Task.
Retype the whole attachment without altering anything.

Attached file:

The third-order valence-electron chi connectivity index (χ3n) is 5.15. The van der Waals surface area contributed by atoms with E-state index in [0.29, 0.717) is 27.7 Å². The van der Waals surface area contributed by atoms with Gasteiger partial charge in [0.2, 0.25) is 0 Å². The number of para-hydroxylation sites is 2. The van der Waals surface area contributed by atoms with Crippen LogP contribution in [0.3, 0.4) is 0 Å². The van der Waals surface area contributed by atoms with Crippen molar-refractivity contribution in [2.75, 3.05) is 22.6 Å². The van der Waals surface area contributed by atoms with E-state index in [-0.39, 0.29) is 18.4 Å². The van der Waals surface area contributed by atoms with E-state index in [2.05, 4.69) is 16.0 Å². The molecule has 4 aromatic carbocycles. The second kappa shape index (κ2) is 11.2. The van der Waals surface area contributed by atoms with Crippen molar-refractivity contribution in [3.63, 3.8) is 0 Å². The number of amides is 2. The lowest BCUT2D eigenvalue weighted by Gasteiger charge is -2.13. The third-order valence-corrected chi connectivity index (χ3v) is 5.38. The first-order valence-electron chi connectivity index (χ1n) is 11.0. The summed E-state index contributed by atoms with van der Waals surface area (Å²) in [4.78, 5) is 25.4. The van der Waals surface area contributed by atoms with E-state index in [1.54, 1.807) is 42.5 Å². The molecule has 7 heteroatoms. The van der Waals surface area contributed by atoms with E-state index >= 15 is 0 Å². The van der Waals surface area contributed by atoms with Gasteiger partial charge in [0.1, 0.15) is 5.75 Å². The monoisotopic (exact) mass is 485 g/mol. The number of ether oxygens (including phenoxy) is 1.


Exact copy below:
The third-order valence-electron chi connectivity index (χ3n) is 5.15. The van der Waals surface area contributed by atoms with E-state index in [0.29, 0.717) is 27.7 Å². The van der Waals surface area contributed by atoms with Gasteiger partial charge in [0.2, 0.25) is 0 Å². The number of para-hydroxylation sites is 2. The van der Waals surface area contributed by atoms with Crippen LogP contribution in [0.3, 0.4) is 0 Å². The van der Waals surface area contributed by atoms with Crippen molar-refractivity contribution in [2.75, 3.05) is 22.6 Å². The van der Waals surface area contributed by atoms with E-state index in [-0.39, 0.29) is 18.4 Å². The van der Waals surface area contributed by atoms with E-state index in [2.05, 4.69) is 16.0 Å². The molecule has 4 aromatic carbocycles. The second kappa shape index (κ2) is 11.2. The van der Waals surface area contributed by atoms with Crippen molar-refractivity contribution in [3.63, 3.8) is 0 Å². The number of amides is 2. The lowest BCUT2D eigenvalue weighted by Gasteiger charge is -2.13. The third-order valence-corrected chi connectivity index (χ3v) is 5.38. The first-order valence-electron chi connectivity index (χ1n) is 11.0. The summed E-state index contributed by atoms with van der Waals surface area (Å²) in [4.78, 5) is 25.4. The van der Waals surface area contributed by atoms with E-state index in [1.54, 1.807) is 42.5 Å². The molecule has 7 heteroatoms. The van der Waals surface area contributed by atoms with E-state index >= 15 is 0 Å². The van der Waals surface area contributed by atoms with Gasteiger partial charge in [0.1, 0.15) is 5.75 Å². The monoisotopic (exact) mass is 485 g/mol. The number of ether oxygens (including phenoxy) is 1.